Space Needle

Space Needle

The Space Needle design was a comprise between two architects, Edward E. Carlson and John Graham, Jr. Carlson’s contribution to the Space Needle can be seen in the sloping base of the structure, while Graham’s contribution included the flying saucer inspired top of the Space Needle. Victor Steinbrueck designed the Space Needle’s hour glass shaped body. The project almost didn’t begin as the planners couldn’t find land to begin building. The finally found and purchased the 120′ by 120′ plot of land for $75,000. Upon completion, the entire project cost $4.5 million to complete. During the 1962 World’s Fair, the Space Needle carried almost 20,000 people a day to the observation tower. Renovations in 1999 and 2000, which included the SkyCity restaurant, SkyBase Retail Shops, Observation Deck overhaul, Legacy Light installation, maintenance and repainting cost more than $21 million, almost 5 times the original cost.


Originally, the Space Needle had two restaurants, the Eye of the Needle and Emerald Suites. During renovations in 2000, the restaurants were closed to main public. The Space Needle was originally designed and built for the 1962 World’s Fair. Visitors were able to view the World’s Fair from the Space Needle’s 360 degree observation deck. The Space Needle incorporates an hour glass shaped body with a flying saucer inspired top. It stood as the tallest structure west of the Mississippi for decades, but has since been eclipsed by other buildings.


Construction on the Space Needle started on April 17th, 1961 and concluded on December 8th, 1961. Crews worked around the clock to complete the Space Needle before the World’s Fair opened in 1962. The last elevator arrived the day before the 1962 World’s Fair opened. The ke way for one larger restaurant called SkyCity. It sits 500 feet above the ground and rotates 360 degrees in 47 minutes giving patrons a panoramic view of beautiful Seattle. Borrowed from railroad technology, the entire track and wheel system is turned using a 1 1/2hp motor. The original motor was a 1hp motor. The new motor was an upgrade from the original 1hp motor. In 2009, the Washington Wine Comission named SkyCity the restaurant of the year. It also received “Best Restaurant with a View” award by AOL in 2006 and 2007.


The Space Needle stands 605 feet tall, which is measured to the top of the aircraft warning beacon. The Observation Deck is 520 feet from the ground and SkyCity is 500 feet up in the air. The base of the Space Needle is 30 feet deep and 120 feet across and it took the construction company 12 hours using 467 cement trucks to pour the foundation. It weighs 5,850 tons including cement and steel to reinforce the foundation. The actual Space Needle Structure is securely attached to the heavy foundation by 72 massive bolts, each 30 feet in lenth. The Space Needle was built to withstand 200mph winds as it sways a mere 1 inch for every 10mph of wind. A computer makes adjustments to slow down the elevators to 5mph when winds speeds exceed 35mph. The massive structure has an extremely low center of gravity sitting just 5 feet above the ground. The Space Needle has 25 lightning rods attached to it, which prevents lightning damage. In addition to handling wind and lightning, the Space Needle was also constructed to able to withstand earthquakes up to 9.1 magnitude.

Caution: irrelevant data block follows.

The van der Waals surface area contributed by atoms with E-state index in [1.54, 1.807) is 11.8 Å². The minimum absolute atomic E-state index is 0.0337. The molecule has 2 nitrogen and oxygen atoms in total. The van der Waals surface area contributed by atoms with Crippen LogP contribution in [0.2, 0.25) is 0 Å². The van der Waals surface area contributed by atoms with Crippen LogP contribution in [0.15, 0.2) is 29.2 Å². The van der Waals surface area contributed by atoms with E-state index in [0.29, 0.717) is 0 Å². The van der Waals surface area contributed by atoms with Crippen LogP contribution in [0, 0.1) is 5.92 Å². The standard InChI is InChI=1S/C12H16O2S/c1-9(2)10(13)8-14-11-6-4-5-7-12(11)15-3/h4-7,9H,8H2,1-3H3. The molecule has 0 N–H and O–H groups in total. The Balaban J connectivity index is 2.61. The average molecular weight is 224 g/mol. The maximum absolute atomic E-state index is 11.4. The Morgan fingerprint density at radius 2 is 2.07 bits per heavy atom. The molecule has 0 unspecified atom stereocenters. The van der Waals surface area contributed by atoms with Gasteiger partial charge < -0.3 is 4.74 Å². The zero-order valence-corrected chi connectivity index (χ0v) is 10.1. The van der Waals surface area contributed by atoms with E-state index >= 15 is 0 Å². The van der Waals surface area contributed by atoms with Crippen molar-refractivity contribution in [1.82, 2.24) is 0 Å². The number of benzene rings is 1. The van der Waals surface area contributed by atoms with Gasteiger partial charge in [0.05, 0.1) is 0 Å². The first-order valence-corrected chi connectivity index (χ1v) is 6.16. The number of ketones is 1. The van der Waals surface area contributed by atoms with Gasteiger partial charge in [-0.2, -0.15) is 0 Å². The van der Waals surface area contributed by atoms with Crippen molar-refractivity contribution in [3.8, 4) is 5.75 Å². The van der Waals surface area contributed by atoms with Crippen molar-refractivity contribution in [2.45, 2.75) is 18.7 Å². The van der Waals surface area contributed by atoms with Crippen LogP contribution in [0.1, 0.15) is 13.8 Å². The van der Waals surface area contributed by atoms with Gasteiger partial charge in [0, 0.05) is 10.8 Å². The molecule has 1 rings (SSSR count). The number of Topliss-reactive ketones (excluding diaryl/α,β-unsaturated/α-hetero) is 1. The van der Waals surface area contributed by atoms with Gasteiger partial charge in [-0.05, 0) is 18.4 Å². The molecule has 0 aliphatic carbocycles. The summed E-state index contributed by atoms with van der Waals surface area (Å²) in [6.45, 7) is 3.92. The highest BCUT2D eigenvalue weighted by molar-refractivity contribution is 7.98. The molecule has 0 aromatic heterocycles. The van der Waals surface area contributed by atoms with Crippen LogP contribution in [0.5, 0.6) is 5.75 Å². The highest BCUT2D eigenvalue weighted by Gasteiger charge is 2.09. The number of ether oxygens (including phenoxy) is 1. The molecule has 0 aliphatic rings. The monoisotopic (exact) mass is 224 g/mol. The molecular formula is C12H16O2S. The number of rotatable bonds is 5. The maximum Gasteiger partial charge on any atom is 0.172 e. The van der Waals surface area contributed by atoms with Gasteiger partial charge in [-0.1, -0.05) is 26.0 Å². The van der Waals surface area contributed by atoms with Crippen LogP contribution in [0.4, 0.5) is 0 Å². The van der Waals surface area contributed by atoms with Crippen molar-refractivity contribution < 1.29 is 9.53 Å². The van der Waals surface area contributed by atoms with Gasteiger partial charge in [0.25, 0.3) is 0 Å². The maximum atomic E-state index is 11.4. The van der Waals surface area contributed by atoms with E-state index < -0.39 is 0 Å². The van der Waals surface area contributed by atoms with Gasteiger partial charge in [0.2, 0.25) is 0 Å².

A light source has always sat on top of the Space Needle. Its most recent and controversial light source called the “Legacy Light” first illuminated Seattle’s sky on New Year’s Eve in 1999. The “Legacy Light” is powered by 85 million candela and shines straight into the sky. The light creates controvery because of complaints of the light pollution it creates in the night sky. Originally, the light was to be turned on 75 times through out the year. Realistically, the light shines around a couple of dozen times. After 9/11, the light illuminated the night skyfor twelve nights straight.


The current elevators were installed in 1993, replacing the original elevators. Each elevator weighs 14,000 pounds and has a capacity of 4,500 pounds. A counter-weight attached to the elevator weighs almost 20,000 pounds, 40% more than the elevator. One of the cables attached to the elevator is strong enough to hold the pull the elevator from top to bottom, but for security measures, each elevator has 7 cables attached to it. Fully loaded, each elevator can carry 25 people at a top speed of 10mph. At top speed, the entire trip from the bottom of the Space Needle to the top takes 43 seconds. During higher wind speeds, the elevators slow to 5mph. The elevators were closed when wind speeds exceeded 90 mph. Two of the three elevators are used to carry passengers and travel at top speed. The third, which travels at 5mph, is typically reserved for freight travel, but has been used to carry passengers.

quick facts & figures

Construction Start: April 17th, 1961

Construction Ended: December 8th, 1961

Observation Deck: Rotates 360 degrees

Legacy Light: 85 million candela

Daily Vehicles: 123,000

Bridge Type: Suspension

Designers: Edward E. Carlson & John Graham, Jr

Height: 605′

Base Weighs: 5,850 tons

Base Depth: 30′

Base Width: 120′

Total Bolts in Base: 72

Bolt Length: 30″

Observation Deck Height: 520′

SkyCity Height: 500′

Earthquake resistance: 9.1 magnitude

Total Cost: $4.5 Million